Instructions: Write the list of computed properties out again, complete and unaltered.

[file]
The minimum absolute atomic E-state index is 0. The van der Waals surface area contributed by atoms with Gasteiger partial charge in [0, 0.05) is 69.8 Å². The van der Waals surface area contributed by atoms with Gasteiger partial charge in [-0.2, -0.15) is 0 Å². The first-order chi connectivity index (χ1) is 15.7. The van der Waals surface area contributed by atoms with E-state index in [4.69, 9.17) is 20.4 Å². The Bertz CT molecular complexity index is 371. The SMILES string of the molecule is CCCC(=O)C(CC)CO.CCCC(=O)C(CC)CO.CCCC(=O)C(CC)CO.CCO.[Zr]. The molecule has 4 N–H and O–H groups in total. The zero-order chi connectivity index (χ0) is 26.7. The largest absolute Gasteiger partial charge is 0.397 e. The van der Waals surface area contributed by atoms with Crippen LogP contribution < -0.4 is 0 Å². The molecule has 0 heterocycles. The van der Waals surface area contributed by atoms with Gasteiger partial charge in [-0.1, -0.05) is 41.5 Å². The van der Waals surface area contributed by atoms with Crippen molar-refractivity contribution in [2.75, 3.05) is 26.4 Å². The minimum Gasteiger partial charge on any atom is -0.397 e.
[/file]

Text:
The minimum absolute atomic E-state index is 0. The van der Waals surface area contributed by atoms with Gasteiger partial charge in [0, 0.05) is 69.8 Å². The van der Waals surface area contributed by atoms with Gasteiger partial charge in [-0.2, -0.15) is 0 Å². The first-order chi connectivity index (χ1) is 15.7. The van der Waals surface area contributed by atoms with E-state index in [4.69, 9.17) is 20.4 Å². The Bertz CT molecular complexity index is 371. The SMILES string of the molecule is CCCC(=O)C(CC)CO.CCCC(=O)C(CC)CO.CCCC(=O)C(CC)CO.CCO.[Zr]. The molecule has 4 N–H and O–H groups in total. The zero-order chi connectivity index (χ0) is 26.7. The largest absolute Gasteiger partial charge is 0.397 e. The van der Waals surface area contributed by atoms with Crippen LogP contribution < -0.4 is 0 Å². The molecule has 0 heterocycles. The van der Waals surface area contributed by atoms with Gasteiger partial charge in [-0.1, -0.05) is 41.5 Å². The van der Waals surface area contributed by atoms with Crippen molar-refractivity contribution in [2.75, 3.05) is 26.4 Å². The minimum Gasteiger partial charge on any atom is -0.397 e.